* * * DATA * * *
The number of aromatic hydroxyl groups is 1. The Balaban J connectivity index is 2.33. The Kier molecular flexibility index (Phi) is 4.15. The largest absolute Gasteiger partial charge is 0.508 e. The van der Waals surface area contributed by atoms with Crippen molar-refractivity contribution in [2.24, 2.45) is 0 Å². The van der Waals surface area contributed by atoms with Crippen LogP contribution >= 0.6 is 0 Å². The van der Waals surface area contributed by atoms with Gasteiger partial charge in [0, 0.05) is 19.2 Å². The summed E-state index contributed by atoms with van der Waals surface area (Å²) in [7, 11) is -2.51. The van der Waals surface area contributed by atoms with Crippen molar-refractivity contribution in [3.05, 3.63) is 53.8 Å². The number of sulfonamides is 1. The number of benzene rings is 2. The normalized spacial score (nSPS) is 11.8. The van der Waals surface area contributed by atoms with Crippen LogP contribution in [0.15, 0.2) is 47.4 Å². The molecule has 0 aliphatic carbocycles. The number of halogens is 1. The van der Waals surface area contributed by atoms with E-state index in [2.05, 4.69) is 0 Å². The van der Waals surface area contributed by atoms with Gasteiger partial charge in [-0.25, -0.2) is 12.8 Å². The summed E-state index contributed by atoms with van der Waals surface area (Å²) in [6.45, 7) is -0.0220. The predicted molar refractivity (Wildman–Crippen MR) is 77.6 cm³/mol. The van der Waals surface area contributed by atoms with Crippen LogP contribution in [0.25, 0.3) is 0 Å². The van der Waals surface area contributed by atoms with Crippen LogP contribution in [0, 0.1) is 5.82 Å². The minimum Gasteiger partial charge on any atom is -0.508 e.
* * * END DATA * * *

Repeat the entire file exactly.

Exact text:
The number of aromatic hydroxyl groups is 1. The Balaban J connectivity index is 2.33. The Kier molecular flexibility index (Phi) is 4.15. The largest absolute Gasteiger partial charge is 0.508 e. The van der Waals surface area contributed by atoms with Crippen molar-refractivity contribution in [2.24, 2.45) is 0 Å². The van der Waals surface area contributed by atoms with Crippen LogP contribution >= 0.6 is 0 Å². The van der Waals surface area contributed by atoms with Gasteiger partial charge in [0, 0.05) is 19.2 Å². The summed E-state index contributed by atoms with van der Waals surface area (Å²) in [7, 11) is -2.51. The van der Waals surface area contributed by atoms with Crippen molar-refractivity contribution in [3.05, 3.63) is 53.8 Å². The number of sulfonamides is 1. The number of benzene rings is 2. The normalized spacial score (nSPS) is 11.8. The van der Waals surface area contributed by atoms with Crippen LogP contribution in [0.15, 0.2) is 47.4 Å². The molecule has 0 aliphatic carbocycles. The number of halogens is 1. The van der Waals surface area contributed by atoms with E-state index in [2.05, 4.69) is 0 Å². The van der Waals surface area contributed by atoms with Gasteiger partial charge in [-0.25, -0.2) is 12.8 Å². The summed E-state index contributed by atoms with van der Waals surface area (Å²) in [6.45, 7) is -0.0220. The predicted molar refractivity (Wildman–Crippen MR) is 77.6 cm³/mol. The van der Waals surface area contributed by atoms with Crippen LogP contribution in [0.25, 0.3) is 0 Å². The van der Waals surface area contributed by atoms with Crippen LogP contribution in [0, 0.1) is 5.82 Å². The minimum Gasteiger partial charge on any atom is -0.508 e.